CHICAGO -- A Beverly woman is being honored this weekend for bringing awareness to a rare medical condition her young daughter has called Apert syndrome. Ever since Mary Cate was born, Kerry Lynch has been on a mission to educate us and show her daughter at the same time that it's OK to be a little different.
The National Institute of Health defines Apert syndrome as a genetic disorder characterized by the premature fusion of certain skull bones which affects the shape of the head and face. Fingers and toes are fused together as well.
Even though Kerry is a nurse, she'd never heard of it before.
"Many of the doctors at the hospital she was born at had never seen it before," she said.
Kerry took a loving albeit clinical approach to the situation and learned everything she could about Aperts.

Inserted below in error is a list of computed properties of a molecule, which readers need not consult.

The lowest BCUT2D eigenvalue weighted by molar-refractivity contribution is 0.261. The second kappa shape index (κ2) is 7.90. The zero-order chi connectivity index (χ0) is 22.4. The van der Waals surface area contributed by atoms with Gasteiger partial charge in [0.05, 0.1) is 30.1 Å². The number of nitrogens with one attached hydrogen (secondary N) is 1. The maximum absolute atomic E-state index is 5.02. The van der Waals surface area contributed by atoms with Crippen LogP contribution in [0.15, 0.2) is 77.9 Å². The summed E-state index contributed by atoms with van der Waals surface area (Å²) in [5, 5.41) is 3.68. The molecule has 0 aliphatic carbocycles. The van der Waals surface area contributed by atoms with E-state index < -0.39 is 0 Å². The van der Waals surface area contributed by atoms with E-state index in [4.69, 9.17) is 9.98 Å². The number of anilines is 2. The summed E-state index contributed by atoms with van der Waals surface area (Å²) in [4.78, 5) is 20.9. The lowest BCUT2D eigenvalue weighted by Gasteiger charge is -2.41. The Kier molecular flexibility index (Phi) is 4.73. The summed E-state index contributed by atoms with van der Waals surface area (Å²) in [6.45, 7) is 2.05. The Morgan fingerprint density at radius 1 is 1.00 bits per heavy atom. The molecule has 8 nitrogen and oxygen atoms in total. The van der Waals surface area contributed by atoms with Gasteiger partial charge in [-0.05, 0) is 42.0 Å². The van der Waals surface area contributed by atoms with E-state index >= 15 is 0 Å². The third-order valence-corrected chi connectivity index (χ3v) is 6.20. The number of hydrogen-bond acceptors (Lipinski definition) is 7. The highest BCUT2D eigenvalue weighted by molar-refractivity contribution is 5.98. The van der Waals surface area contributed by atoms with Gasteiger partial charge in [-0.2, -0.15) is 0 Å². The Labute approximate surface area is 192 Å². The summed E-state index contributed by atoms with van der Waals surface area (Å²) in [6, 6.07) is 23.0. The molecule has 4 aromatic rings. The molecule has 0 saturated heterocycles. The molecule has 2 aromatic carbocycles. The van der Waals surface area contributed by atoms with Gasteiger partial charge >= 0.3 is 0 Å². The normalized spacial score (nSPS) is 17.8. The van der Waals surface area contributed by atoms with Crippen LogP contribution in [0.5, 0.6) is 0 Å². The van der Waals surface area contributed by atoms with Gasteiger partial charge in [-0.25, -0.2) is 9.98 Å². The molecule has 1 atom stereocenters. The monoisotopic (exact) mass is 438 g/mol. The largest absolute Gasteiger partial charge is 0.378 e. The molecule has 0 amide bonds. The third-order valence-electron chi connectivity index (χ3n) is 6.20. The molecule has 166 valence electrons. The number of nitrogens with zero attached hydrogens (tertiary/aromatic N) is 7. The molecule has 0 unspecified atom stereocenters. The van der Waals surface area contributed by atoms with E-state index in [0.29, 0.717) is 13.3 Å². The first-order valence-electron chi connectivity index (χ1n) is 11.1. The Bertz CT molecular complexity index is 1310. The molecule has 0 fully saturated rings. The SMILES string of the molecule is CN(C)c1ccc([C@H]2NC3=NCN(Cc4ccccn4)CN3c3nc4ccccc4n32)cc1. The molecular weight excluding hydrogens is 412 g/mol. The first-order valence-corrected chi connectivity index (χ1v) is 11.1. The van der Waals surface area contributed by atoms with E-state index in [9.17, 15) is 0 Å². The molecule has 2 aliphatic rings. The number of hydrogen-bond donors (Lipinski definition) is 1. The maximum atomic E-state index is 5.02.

She soon started a blog which grew to an expanded educational campaign for her and Mary Cate called the Choose Kind campaign.
"I think it's made a pretty big impact," Kerry said.
Together the mother-daughter team has visited dozens of schools and made many TV appearances across the country and the globe.
"People may look different on the outside but we are all the same on the inside," Kerry said. "She has shown us so much bravery ."
More surgeries lie ahead for 4-year-old Mary Cate but together with Mom, husband and dad Chris and other family and friends, they are making a better day.
On Saturday, Kerry will receive the Venerable Mary Potter Humanitarian Award at the Little Company of Mary Hospital's Crystal Heart Ball at the Field Museum. WGN-TV's Nancy Loo and Patrick Elwood will be the emcees.